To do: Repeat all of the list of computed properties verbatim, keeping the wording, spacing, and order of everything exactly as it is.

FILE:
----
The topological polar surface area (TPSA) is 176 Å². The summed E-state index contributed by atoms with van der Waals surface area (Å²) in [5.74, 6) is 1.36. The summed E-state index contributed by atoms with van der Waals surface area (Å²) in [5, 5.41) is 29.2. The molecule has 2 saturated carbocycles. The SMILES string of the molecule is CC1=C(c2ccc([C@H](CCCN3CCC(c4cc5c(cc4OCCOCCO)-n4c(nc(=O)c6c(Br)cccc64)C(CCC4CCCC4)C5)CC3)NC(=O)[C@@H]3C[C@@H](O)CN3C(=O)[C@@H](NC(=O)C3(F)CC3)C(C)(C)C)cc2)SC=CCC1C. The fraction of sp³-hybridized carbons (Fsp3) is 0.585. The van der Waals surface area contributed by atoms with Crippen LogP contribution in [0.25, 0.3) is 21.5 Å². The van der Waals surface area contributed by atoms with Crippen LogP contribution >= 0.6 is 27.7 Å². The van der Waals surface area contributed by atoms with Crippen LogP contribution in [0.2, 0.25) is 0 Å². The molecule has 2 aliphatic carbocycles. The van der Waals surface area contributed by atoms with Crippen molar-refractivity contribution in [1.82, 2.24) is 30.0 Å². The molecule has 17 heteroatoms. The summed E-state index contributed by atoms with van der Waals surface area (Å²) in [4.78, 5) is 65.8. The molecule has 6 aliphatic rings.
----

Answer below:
The topological polar surface area (TPSA) is 176 Å². The summed E-state index contributed by atoms with van der Waals surface area (Å²) in [5.74, 6) is 1.36. The summed E-state index contributed by atoms with van der Waals surface area (Å²) in [5, 5.41) is 29.2. The molecule has 2 saturated carbocycles. The SMILES string of the molecule is CC1=C(c2ccc([C@H](CCCN3CCC(c4cc5c(cc4OCCOCCO)-n4c(nc(=O)c6c(Br)cccc64)C(CCC4CCCC4)C5)CC3)NC(=O)[C@@H]3C[C@@H](O)CN3C(=O)[C@@H](NC(=O)C3(F)CC3)C(C)(C)C)cc2)SC=CCC1C. The fraction of sp³-hybridized carbons (Fsp3) is 0.585. The van der Waals surface area contributed by atoms with Crippen LogP contribution in [0.25, 0.3) is 21.5 Å². The van der Waals surface area contributed by atoms with Crippen LogP contribution >= 0.6 is 27.7 Å². The van der Waals surface area contributed by atoms with Crippen LogP contribution in [0.2, 0.25) is 0 Å². The molecule has 2 aliphatic carbocycles. The van der Waals surface area contributed by atoms with Crippen molar-refractivity contribution in [1.82, 2.24) is 30.0 Å². The molecule has 17 heteroatoms. The summed E-state index contributed by atoms with van der Waals surface area (Å²) in [4.78, 5) is 65.8. The molecule has 6 aliphatic rings.